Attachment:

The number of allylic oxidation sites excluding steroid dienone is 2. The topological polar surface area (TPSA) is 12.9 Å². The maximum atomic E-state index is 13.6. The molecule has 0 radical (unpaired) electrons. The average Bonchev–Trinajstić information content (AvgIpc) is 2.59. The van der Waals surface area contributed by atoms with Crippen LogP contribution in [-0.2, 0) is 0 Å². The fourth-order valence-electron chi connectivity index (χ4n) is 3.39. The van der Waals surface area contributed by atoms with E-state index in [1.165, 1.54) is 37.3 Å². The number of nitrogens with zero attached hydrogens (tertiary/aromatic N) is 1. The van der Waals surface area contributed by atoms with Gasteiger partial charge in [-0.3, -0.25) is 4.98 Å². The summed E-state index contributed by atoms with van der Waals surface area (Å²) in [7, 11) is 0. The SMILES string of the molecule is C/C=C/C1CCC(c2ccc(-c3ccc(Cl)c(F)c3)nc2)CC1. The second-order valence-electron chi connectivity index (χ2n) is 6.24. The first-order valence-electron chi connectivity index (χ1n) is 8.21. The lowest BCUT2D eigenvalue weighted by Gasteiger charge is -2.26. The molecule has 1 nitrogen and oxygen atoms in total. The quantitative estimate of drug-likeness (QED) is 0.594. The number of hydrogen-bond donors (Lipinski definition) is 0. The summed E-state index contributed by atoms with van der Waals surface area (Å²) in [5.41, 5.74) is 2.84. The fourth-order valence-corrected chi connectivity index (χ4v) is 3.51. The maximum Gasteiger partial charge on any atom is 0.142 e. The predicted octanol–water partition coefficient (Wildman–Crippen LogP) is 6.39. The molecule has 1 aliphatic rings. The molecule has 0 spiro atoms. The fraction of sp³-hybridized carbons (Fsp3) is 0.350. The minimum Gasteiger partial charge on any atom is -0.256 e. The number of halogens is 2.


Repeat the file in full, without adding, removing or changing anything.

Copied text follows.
The number of allylic oxidation sites excluding steroid dienone is 2. The topological polar surface area (TPSA) is 12.9 Å². The maximum atomic E-state index is 13.6. The molecule has 0 radical (unpaired) electrons. The average Bonchev–Trinajstić information content (AvgIpc) is 2.59. The van der Waals surface area contributed by atoms with Crippen LogP contribution in [-0.2, 0) is 0 Å². The fourth-order valence-electron chi connectivity index (χ4n) is 3.39. The van der Waals surface area contributed by atoms with E-state index in [1.165, 1.54) is 37.3 Å². The number of nitrogens with zero attached hydrogens (tertiary/aromatic N) is 1. The van der Waals surface area contributed by atoms with Gasteiger partial charge in [-0.3, -0.25) is 4.98 Å². The summed E-state index contributed by atoms with van der Waals surface area (Å²) in [7, 11) is 0. The SMILES string of the molecule is C/C=C/C1CCC(c2ccc(-c3ccc(Cl)c(F)c3)nc2)CC1. The second-order valence-electron chi connectivity index (χ2n) is 6.24. The first-order valence-electron chi connectivity index (χ1n) is 8.21. The lowest BCUT2D eigenvalue weighted by Gasteiger charge is -2.26. The molecule has 1 nitrogen and oxygen atoms in total. The quantitative estimate of drug-likeness (QED) is 0.594. The number of hydrogen-bond donors (Lipinski definition) is 0. The summed E-state index contributed by atoms with van der Waals surface area (Å²) in [5.41, 5.74) is 2.84. The fourth-order valence-corrected chi connectivity index (χ4v) is 3.51. The maximum Gasteiger partial charge on any atom is 0.142 e. The predicted octanol–water partition coefficient (Wildman–Crippen LogP) is 6.39. The molecule has 1 aliphatic rings. The molecule has 0 spiro atoms. The fraction of sp³-hybridized carbons (Fsp3) is 0.350. The minimum Gasteiger partial charge on any atom is -0.256 e. The number of halogens is 2.